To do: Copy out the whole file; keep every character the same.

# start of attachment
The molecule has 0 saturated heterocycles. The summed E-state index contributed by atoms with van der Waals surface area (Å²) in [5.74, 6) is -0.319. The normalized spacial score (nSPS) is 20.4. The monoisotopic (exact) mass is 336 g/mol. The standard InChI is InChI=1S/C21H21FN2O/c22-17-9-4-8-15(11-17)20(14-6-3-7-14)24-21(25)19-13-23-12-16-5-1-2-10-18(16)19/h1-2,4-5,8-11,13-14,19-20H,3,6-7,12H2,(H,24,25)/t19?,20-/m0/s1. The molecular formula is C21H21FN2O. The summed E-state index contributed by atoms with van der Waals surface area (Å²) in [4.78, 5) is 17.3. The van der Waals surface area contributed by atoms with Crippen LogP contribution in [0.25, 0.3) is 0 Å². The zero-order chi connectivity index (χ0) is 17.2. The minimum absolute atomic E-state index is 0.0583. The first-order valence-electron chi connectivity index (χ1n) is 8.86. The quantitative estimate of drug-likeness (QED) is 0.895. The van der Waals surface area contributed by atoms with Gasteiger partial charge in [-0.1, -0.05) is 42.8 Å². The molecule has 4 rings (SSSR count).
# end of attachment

The molecule has 0 saturated heterocycles. The summed E-state index contributed by atoms with van der Waals surface area (Å²) in [5.74, 6) is -0.319. The normalized spacial score (nSPS) is 20.4. The monoisotopic (exact) mass is 336 g/mol. The standard InChI is InChI=1S/C21H21FN2O/c22-17-9-4-8-15(11-17)20(14-6-3-7-14)24-21(25)19-13-23-12-16-5-1-2-10-18(16)19/h1-2,4-5,8-11,13-14,19-20H,3,6-7,12H2,(H,24,25)/t19?,20-/m0/s1. The molecular formula is C21H21FN2O. The summed E-state index contributed by atoms with van der Waals surface area (Å²) in [4.78, 5) is 17.3. The van der Waals surface area contributed by atoms with Crippen LogP contribution in [0.25, 0.3) is 0 Å². The zero-order chi connectivity index (χ0) is 17.2. The minimum absolute atomic E-state index is 0.0583. The first-order valence-electron chi connectivity index (χ1n) is 8.86. The quantitative estimate of drug-likeness (QED) is 0.895. The van der Waals surface area contributed by atoms with Gasteiger partial charge in [-0.1, -0.05) is 42.8 Å². The molecule has 4 rings (SSSR count).